Are older entrepreneurs, sometimes dubbed third age entrepreneurs, encore entrepreneurs or seniorpreneurs more likely to start businesses than recent college graduates?
The answer seems to be yes, at least for financially stable and healthy seniors.
They have an own source of early stage capital (their pensions and savings), greater schedule flexibility, a wider professional network and a wealth of industry experience that grants them vital knowledge of areas ripe for innovation.
Solid research on this question, however, is scarce. Most studies on entrepreneurship among the older population have focused solely on self-employment. But while the dynamics of entrepreneurship among older adults is still largely undocumented, it is clearly underestimated -- particularly in light of higher life-expectancy rates and a demography dominated by “post-half-centurions."
The 2015 Kauffman Index says it loud and clear: we are seeing an increasing rate of new entrepreneurs among individuals aged 55-64. This group now makes up a quarter of all new entrepreneurs (25.8 percent) in the 2015 Index, compared to its 14.8 percent share of new entrepreneurs in the 1997 Index. Moreover, older entrepreneurs continue to have the highest share of opportunity entrepreneurship in the 2015 Index.
Policies for Seniorpreneurs
Several policymakers are waking up to a new era for senior entrepreneurs and have begun to explore ways to incentivize their economic contributions through new business creation.
Look across the pond to Britain, for example. According to recent estimates by Clifton Asset Management and pensionledfunding.com, entrepreneurs aged 55 and over in the UK are set to cash in an estimated £400m of their pensions in order to fuel the growth of their start-up businesses. A recent policy change might have something to do with this. The UK government introduced unprecedented pension freedoms on April 6, 2015, enabling seniors to opt to take 25% of their pension pot as a tax-free lump sum. While it is too soon to determine causality, this might be one new example of how a financial innovation can support the changing demography of entrepreneurship.
In the United States, Dane Stangler, vice president for Research and Policy at the Kauffman Foundation, brought up the issue of baby boomer entrepreneurs to Congress last year through a testimony before the U.S. Senate Special Committee on Aging & the Senate Committee on Small Business and Entrepreneurship.
“For senior entrepreneurship, flexible labor markets are especially important,” said Stangler, explaining that a flexible labor market lowers barriers to moving easily between self-employment, wage-and-salary employment, and entrepreneurship. “This may be especially important for senior entrepreneurship as research has shown that senior entrepreneurs are much more likely to start a business if moving from a job.”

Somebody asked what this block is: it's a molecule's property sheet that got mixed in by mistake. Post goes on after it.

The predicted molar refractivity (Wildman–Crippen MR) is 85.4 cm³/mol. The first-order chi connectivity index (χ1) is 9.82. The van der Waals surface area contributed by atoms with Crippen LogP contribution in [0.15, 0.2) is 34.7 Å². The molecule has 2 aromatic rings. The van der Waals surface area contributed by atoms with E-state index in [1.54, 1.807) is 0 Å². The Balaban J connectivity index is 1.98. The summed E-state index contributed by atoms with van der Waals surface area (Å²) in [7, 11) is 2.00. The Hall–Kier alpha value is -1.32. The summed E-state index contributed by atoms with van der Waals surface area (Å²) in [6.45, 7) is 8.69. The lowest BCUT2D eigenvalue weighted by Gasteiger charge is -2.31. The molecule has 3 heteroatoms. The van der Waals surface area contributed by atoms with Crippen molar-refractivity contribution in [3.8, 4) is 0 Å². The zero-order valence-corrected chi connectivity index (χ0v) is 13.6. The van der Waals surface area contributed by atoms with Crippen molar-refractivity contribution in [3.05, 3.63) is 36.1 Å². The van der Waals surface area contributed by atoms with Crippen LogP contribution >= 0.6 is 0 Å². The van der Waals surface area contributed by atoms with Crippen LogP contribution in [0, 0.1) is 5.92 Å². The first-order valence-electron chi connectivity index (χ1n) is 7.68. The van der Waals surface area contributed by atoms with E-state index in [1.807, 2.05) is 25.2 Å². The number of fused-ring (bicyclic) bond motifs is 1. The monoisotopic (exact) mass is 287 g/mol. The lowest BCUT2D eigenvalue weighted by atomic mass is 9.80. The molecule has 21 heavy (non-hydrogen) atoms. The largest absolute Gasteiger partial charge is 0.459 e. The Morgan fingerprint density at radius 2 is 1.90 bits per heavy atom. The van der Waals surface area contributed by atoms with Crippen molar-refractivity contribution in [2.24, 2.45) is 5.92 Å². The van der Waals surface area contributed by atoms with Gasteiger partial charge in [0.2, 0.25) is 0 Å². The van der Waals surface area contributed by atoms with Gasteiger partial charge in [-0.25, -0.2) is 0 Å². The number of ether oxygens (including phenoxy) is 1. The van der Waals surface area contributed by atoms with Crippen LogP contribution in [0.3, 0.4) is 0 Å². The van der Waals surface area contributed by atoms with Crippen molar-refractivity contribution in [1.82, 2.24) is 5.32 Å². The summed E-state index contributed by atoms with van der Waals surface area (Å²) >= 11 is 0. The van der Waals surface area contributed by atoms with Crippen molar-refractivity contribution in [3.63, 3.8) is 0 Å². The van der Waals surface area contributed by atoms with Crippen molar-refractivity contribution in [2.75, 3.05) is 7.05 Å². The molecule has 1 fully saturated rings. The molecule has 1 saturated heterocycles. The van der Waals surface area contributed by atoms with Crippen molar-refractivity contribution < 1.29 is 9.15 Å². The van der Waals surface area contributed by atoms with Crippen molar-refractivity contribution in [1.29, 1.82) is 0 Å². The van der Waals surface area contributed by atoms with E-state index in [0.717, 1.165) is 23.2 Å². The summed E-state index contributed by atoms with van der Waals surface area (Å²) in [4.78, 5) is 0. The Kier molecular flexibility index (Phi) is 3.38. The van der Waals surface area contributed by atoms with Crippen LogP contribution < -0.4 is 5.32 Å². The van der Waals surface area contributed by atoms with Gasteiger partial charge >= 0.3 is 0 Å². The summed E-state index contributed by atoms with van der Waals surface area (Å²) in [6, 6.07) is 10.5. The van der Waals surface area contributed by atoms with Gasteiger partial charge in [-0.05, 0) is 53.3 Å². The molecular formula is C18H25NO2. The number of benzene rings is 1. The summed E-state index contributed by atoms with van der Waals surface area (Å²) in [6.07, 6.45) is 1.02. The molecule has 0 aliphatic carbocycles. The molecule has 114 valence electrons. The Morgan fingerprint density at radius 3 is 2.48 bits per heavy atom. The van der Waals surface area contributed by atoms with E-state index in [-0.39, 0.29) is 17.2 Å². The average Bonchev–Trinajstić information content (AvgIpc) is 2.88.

Beyond flexible labor markets and lowering barriers to entrepreneurial entry, Congress should find new programs to encourage intergenerational interaction and dialogue. New firms are often formed by teams which include a young radical with a disruptive idea and an older person with experience and unique knowledge of the industry which together turns a disruption into innovation.
The OECD has issued recommendations on this subject in its 2012 Policy Brief on Senior
Measuring impact and influencing factors
Beyond startup rates for retired adults, of course the important question is whether seniors are more likely to scale successful businesses than their younger peers along with which factors influence their performance.
In terms of business survival rates, enterprises founded by seniors tend to have more staying power. According to a study by a British charity called The Prince’s Initiative for Mature Enterprise (PRIME), 70% of businesses started by people in their 50s survived for at least five years, compared to only 28% of businesses started by those aged under 50.
We need more such research in the United States about success rates among different demographics. We don’t know, for example, the percentage of seniorpreneurs with growth-oriented startups; what drives their business decisions; and, which policy levers would incentivize their greater engagement.
We know that the 'peak age' for starting a company is in the mid to late 30s or early 40s with cofounders often much older. In a country where there is so much discussion about our young people never catching up to their parents in terms of asset and wealth, this should not be a side ring at the circus. We already offer tax-free means of saving for education and retirement. Is it time to offer similar incentives for our older and wealthier citizens to invest their time, talent and treasure in the next generation?
Photo Credit: Flickr
This Week in Entrepreneurship Policy: The Economic Outlook
This Week in Entrepreneurship Policy: Omnibus Work Looming
PDE’s Last Call
Policy Dialogue on Entrepreneurship Shifts to Growthology
Policy Dialogue on Entrepreneurship Shifting to Growthology
Looking Back on 15 Popular PDE Posts
Women Drive Startup Activity Higher for Second Straight Year